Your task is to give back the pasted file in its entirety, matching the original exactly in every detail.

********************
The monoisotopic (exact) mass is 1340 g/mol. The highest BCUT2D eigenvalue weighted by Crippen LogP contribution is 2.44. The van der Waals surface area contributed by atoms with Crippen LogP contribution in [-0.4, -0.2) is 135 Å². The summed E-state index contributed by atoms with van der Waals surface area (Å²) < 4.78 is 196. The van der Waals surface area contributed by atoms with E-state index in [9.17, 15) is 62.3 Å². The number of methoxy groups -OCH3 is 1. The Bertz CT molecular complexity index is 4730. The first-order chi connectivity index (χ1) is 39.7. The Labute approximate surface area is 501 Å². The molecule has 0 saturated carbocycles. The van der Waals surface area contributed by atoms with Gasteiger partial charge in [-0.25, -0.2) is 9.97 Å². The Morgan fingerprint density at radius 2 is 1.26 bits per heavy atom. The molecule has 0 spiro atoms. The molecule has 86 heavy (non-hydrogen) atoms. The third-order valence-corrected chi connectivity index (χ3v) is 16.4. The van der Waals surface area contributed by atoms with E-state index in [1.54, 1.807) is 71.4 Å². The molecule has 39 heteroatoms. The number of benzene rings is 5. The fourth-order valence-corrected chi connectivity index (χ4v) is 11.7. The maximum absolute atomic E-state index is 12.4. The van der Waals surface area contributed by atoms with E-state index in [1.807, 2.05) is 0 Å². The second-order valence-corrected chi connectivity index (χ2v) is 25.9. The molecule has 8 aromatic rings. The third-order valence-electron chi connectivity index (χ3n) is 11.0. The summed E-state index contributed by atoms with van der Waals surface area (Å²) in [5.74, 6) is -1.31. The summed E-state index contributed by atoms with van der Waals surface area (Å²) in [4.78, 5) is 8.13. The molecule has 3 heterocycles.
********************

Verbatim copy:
The monoisotopic (exact) mass is 1340 g/mol. The highest BCUT2D eigenvalue weighted by Crippen LogP contribution is 2.44. The van der Waals surface area contributed by atoms with Crippen LogP contribution in [-0.4, -0.2) is 135 Å². The summed E-state index contributed by atoms with van der Waals surface area (Å²) < 4.78 is 196. The van der Waals surface area contributed by atoms with E-state index in [9.17, 15) is 62.3 Å². The number of methoxy groups -OCH3 is 1. The Bertz CT molecular complexity index is 4730. The first-order chi connectivity index (χ1) is 39.7. The Labute approximate surface area is 501 Å². The molecule has 0 saturated carbocycles. The van der Waals surface area contributed by atoms with Gasteiger partial charge in [-0.25, -0.2) is 9.97 Å². The Morgan fingerprint density at radius 2 is 1.26 bits per heavy atom. The molecule has 0 spiro atoms. The molecule has 86 heavy (non-hydrogen) atoms. The third-order valence-corrected chi connectivity index (χ3v) is 16.4. The van der Waals surface area contributed by atoms with E-state index in [1.54, 1.807) is 71.4 Å². The molecule has 39 heteroatoms. The number of benzene rings is 5. The fourth-order valence-corrected chi connectivity index (χ4v) is 11.7. The maximum absolute atomic E-state index is 12.4. The van der Waals surface area contributed by atoms with E-state index in [1.807, 2.05) is 0 Å². The second-order valence-corrected chi connectivity index (χ2v) is 25.9. The molecule has 8 aromatic rings. The third-order valence-electron chi connectivity index (χ3n) is 11.0. The summed E-state index contributed by atoms with van der Waals surface area (Å²) in [5.74, 6) is -1.31. The summed E-state index contributed by atoms with van der Waals surface area (Å²) in [4.78, 5) is 8.13. The molecule has 3 heterocycles.